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Dr. Tori Hudson, Portland, Oregon, Blog Healthline Blog

young woman on couch cluthing lower abdomen in painDysmenorrhea, also called menstrual cramps is one of the most common problems in menstruating women.  There are two types of dysmenorrhea: Primary and secondary.  Primary dysmenorrhea includes lower abdominal/uterus/pelvic pain during the menses and in the absence of any known pelvic pathology. On the other hand, secondary dysmenorrhea is caused by a disorder in the pelvic area (uterus, ovaries). The pain tends to get worse over time and it often lasts longer than normal menstrual cramps. Examples of causes of secondary dysmenorrhea include endometriosis and adenomyosis.  The mechanisms of primary dysmenorrhea are thought to be due to an increase in the production of prostaglandins and leukotrienes from the myometrium.  At the end of the ovulation phase of the cycle, fatty acids are produced and accumulated in the cell membrane of the myometrium.  At the end of the ovulation phase, just before menses, the now decreased progesterone levels send signals for the onset of menstruation and the release of these fatty acids including arachidonic acid, prostaglandin F2alpha and leukotrienes.  These substances cause the uterine muscular contractions and induce the menstrual pain.  If there is an excess of these prostaglandins, then there is too much cramping pelvic pain.

The current systematic review was performed to investigate the role of calcium and vitamin D in the relief of primary dysmenorrhea.  A systematic literature search covered publications from 2010 to 2020.  Two or four studies did not show any relationship between serum vitamin D levels and the intensity of primary dysmenorrhea.  On the other hand, 2 studies reported that there was a diverse relationship between serum vitamin D levels and the pain intensity.  As the severity of pain increases, there was an associated decreasing serum vitamin D level.  Six clinical trial studies showed that vitamin D intake in supplemental form, reduced the severity of primary dysmenorrhea.  Another study compared the effects of vitamin D and vitamin E and found that Vitamin D was more effective in reducing the severity than vitamin E.  One study found that vitamin D was associated with a need for fewer pain relieving medications.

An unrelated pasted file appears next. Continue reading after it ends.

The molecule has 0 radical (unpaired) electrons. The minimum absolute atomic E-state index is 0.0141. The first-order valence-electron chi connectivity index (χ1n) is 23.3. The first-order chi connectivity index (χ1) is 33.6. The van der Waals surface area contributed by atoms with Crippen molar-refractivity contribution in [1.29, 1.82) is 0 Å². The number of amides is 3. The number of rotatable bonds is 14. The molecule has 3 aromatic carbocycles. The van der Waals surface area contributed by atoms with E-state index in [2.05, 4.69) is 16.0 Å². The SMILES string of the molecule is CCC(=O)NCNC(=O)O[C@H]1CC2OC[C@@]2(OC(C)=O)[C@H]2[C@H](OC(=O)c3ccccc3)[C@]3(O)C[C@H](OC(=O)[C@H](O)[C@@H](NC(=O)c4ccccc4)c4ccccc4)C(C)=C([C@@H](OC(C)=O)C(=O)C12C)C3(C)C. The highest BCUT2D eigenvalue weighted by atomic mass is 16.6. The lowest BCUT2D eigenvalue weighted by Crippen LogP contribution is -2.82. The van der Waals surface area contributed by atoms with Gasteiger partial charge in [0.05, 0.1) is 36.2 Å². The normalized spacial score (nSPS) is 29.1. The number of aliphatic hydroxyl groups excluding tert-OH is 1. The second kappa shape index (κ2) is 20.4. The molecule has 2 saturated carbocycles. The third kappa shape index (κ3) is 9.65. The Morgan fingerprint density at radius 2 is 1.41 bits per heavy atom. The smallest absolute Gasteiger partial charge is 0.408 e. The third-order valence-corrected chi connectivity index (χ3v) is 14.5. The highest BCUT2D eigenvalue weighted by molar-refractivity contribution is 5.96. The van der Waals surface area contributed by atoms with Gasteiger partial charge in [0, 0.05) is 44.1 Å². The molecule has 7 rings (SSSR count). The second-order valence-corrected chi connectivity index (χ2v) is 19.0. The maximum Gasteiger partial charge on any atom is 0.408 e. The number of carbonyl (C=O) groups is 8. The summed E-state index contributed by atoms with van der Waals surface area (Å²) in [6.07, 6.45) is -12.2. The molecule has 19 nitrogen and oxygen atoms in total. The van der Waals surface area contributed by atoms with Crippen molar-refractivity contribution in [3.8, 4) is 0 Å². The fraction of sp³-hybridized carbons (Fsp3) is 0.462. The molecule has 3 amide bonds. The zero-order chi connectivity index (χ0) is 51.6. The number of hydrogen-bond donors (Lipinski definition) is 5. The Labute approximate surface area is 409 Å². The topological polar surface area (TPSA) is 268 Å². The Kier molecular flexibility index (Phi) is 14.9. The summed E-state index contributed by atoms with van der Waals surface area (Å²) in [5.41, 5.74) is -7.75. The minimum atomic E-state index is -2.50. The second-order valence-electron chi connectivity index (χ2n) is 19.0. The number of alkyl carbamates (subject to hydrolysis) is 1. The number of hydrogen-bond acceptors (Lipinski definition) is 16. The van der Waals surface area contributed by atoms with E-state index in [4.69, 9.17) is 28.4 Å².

Other studies have shown that metabolism and absorption of vitamins and mineral may play a role in the development of and treatment of primary dysmenorrhea.  Two studies report an association between low calcium intake or vitamin D deficiency in primary dysmenorrhea of adolescents and young women.  The benefit of supplemental calcium has been shown to reduce the severity of menstrual cramps and menstrual back pain in some studies and in one study, supplementing 1,200 mg/day of calcium carbonate reduced menstrual back pain and abdominal cramps.  While the current review supports the efficacy of vitamin D, oddly, one study found that calcium intake alone was more effective than calcium along with vitamin D supplementation in reducing the severity of primary dysmenorrhea.

Commentary: The systematic review in total, concluded that low calcium levels increase uterine muscle contraction and can cause pain following decreased uterine blood flow.  Low serum levels of vitamin D can also increase primary dysmenorrhea by increasing prostaglandin production or decreasing calcium intestinal absorption.  In the end, consider calcium and vitamin D supplementation daily, to reduce the severity of menstrual pain.  Dosing is variable but consider calcium supplement of 500 mg/day in those who eat a diet that includes about 500 mg/day-600 mg/day from food and consider vitamin D dosing based on serum testing.  Not everyone will need the high dose of 50,000 IU per week.

Reference:  Abdi F, Amjadi M, Zaheri F, Rahnemaei F.  Role of vitamin D and calcium in the relief of primary dysmenorrhea: a systematic review.  Obstet Gynecol Sci 2021;64(1):13-26

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